So tell me, what does “not another inch” mean to you? Mike? Everyone? What does cassus belli mean to you? Mike? Everyone? I would like specifics, because as an earlier poster stated, we’re going to take this crap and just bitch about it on the internet. I disagreed at first, now I wholeheartedly agree.

Can someone clarify?


Dutchman6 said...

"Excuse me, Lee lost, the Spartans lost. Do we see a pattern? I do. That pattern is that of romantic BS. We're human, we romanticize noble losers.

Lee was an amazingly gifted general, but his love of his men caused him to overestimate their abilities at Gettysburg. The result, the slaughter of his army. Pressfield doesn't know what when through the minds of the Spartans, so quoting his IMAGINARY CONVERSATIONS, has no credibility whatsoever.

The Romans conquered their world with training, organization, disciple and professionalism. I don't know about you, but I do not intend to die nobly, I intend to win."

Thank you for missing the entire point. Win what? The right to rule the ashes of a Gotterdammerung in the manner of our enemies with only the faces being different?

Only by being true to our moral foundations can we "win." And I don't intend to lose.

Ahab said...

Yes, I love my family, my crew, my country and my cause. And, because I do, and desire above all else, this country to return to it's roots, I will happily and with malice apply that love with as much force as I possibly can. My love is reserved for we who have been wronged.

In love is there also mercy? What mercy will be shown to us if we begin and we do not win? Know this, and know it well, there is no mercy will be extended to us if we lose; therefore, there should be no mercy extended to the OPFOR in our rebellion, when it comes. I do not love my enemy, nor do I hate him. It is justice that I seek, not revenge.

WarriorClass said...

What's the plan? Do we wait until the next fraudulent election? Until we are denied health care under the Obama plan? Are we to wait until the IRS sells our homes after taking everything else? Until every last job in the private sector is gone? Until we are all starving on the streets; when our last chance to win is a distant memory? Until the courts uphold the Constitution?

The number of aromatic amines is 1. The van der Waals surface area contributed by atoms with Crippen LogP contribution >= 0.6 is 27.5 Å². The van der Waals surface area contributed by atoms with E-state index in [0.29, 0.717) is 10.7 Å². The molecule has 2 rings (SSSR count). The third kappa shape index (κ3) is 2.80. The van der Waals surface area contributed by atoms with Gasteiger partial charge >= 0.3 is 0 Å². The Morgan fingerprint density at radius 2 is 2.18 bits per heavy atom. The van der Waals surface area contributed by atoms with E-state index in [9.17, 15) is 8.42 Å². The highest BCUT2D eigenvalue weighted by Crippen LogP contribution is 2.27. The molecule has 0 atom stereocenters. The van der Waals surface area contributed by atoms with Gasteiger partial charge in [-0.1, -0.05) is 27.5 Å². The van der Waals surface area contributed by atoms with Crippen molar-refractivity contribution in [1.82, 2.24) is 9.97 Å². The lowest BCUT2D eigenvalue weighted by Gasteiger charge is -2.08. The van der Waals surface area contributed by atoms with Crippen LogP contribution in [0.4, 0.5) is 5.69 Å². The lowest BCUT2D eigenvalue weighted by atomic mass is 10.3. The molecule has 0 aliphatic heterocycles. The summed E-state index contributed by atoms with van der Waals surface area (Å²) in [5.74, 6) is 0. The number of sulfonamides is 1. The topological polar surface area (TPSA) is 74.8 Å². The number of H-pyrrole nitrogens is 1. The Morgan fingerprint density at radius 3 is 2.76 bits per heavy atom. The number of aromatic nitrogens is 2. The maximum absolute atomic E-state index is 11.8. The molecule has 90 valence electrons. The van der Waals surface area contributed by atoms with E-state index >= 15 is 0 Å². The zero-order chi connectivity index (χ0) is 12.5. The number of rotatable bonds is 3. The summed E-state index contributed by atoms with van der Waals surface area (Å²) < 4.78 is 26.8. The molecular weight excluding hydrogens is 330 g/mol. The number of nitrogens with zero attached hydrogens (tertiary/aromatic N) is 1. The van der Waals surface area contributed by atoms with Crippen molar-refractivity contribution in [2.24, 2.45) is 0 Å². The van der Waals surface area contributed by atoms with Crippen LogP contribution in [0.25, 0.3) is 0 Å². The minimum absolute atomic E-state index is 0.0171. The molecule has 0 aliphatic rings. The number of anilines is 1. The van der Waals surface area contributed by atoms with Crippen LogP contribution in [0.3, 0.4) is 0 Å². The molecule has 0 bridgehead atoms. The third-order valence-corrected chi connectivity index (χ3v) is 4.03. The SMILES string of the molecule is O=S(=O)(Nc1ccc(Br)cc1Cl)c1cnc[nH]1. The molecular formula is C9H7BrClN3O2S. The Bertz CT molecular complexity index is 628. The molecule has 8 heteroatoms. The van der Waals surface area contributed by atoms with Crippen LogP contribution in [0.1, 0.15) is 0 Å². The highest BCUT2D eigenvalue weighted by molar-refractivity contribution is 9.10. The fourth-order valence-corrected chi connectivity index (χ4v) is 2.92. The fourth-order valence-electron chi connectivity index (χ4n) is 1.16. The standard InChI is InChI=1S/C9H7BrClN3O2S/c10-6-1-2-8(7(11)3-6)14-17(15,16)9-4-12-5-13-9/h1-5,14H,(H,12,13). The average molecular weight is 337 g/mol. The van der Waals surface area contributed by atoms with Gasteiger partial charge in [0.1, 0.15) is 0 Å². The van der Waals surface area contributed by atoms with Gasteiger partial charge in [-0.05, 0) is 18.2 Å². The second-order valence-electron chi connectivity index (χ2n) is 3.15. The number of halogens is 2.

There is a point of no return.

I agree that this is for our posterity, because we love them and want the best future for them. What service do we for them if we have past that point of no return?

What's the plan, exactly? When do we say no more and actually do something about it?


RLJ said...

Yes. And remember. God IS Love.

Lacking Love, one also lacks God, or maybe the other way around. Answers a lot of questions for me.

Following Pharaoh into the ocean is a sure way to die.

Anonymous said...

Anonymous again. No Mike, I did not miss your point. I'm sorry that I wasn't clear. I was trying to be polite.

Wars are normally sold on the basis of noble causes. The article mentioned the South, the Spartans and the revolutionary war patriots. Southerners fought for their homes and to preserve their rights. But those rights included slavery didn't they? Sparta fought to save Greeks from Persian tyranny. But Sparta was a tyrannical militarized slave state wasn't it? The revolutionary war patriots fought for liberty. But that liberty did not extend to blacks or indians did it?

If "remembering who we are" is about noble causes, it involves a lot of self-deception. Additionally, noble causes don't mean much of anything if you lose and nothing if you are dead.

So how about looking at who we really are? I am obviously a cynic. Being such, it will take a hell of a lot to get me going. Conversely it will take a hell of a lot to get me stopped, since I will have no grand cause that can be defeated. With it or on it, I suppose.

Who are you? Judging by your picture, I would guess a future non-combatant. A philosopher, a motivator, a romantic, an armchair general. That is why, to paraphrase another writer, everything is a casus belli to you but there never seems to be an actual line in the sand. So now let me add apparent poser to the list of who you are. I wish you well, but we have no use for each other.

Anonymous said...

Well written, and appropriate at this time. Head down for now!


Anonymous said...